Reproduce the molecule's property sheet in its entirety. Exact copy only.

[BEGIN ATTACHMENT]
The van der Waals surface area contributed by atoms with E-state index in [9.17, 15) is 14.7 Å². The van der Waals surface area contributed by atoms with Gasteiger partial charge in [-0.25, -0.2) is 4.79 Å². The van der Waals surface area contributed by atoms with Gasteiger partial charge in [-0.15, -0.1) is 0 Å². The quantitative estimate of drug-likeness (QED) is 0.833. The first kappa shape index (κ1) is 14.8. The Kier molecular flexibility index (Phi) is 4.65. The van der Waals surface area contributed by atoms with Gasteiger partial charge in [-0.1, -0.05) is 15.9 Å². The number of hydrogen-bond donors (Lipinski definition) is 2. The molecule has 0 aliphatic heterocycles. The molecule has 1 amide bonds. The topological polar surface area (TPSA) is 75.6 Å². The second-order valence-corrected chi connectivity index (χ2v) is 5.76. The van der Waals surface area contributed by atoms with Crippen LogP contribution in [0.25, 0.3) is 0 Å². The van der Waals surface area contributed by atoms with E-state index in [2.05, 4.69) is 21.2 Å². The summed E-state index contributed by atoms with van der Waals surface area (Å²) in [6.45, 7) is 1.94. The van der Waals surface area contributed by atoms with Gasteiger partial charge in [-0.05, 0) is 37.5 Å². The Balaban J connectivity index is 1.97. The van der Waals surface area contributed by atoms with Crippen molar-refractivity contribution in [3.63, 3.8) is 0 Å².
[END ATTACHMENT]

The van der Waals surface area contributed by atoms with E-state index in [9.17, 15) is 14.7 Å². The van der Waals surface area contributed by atoms with Gasteiger partial charge in [-0.25, -0.2) is 4.79 Å². The van der Waals surface area contributed by atoms with Gasteiger partial charge in [-0.15, -0.1) is 0 Å². The quantitative estimate of drug-likeness (QED) is 0.833. The first kappa shape index (κ1) is 14.8. The Kier molecular flexibility index (Phi) is 4.65. The van der Waals surface area contributed by atoms with Gasteiger partial charge in [-0.1, -0.05) is 15.9 Å². The number of hydrogen-bond donors (Lipinski definition) is 2. The molecule has 0 aliphatic heterocycles. The molecule has 1 amide bonds. The topological polar surface area (TPSA) is 75.6 Å². The second-order valence-corrected chi connectivity index (χ2v) is 5.76. The van der Waals surface area contributed by atoms with Crippen LogP contribution in [0.25, 0.3) is 0 Å². The van der Waals surface area contributed by atoms with E-state index in [2.05, 4.69) is 21.2 Å². The summed E-state index contributed by atoms with van der Waals surface area (Å²) in [6.45, 7) is 1.94. The van der Waals surface area contributed by atoms with Gasteiger partial charge in [-0.05, 0) is 37.5 Å². The Balaban J connectivity index is 1.97. The van der Waals surface area contributed by atoms with Crippen molar-refractivity contribution in [3.63, 3.8) is 0 Å².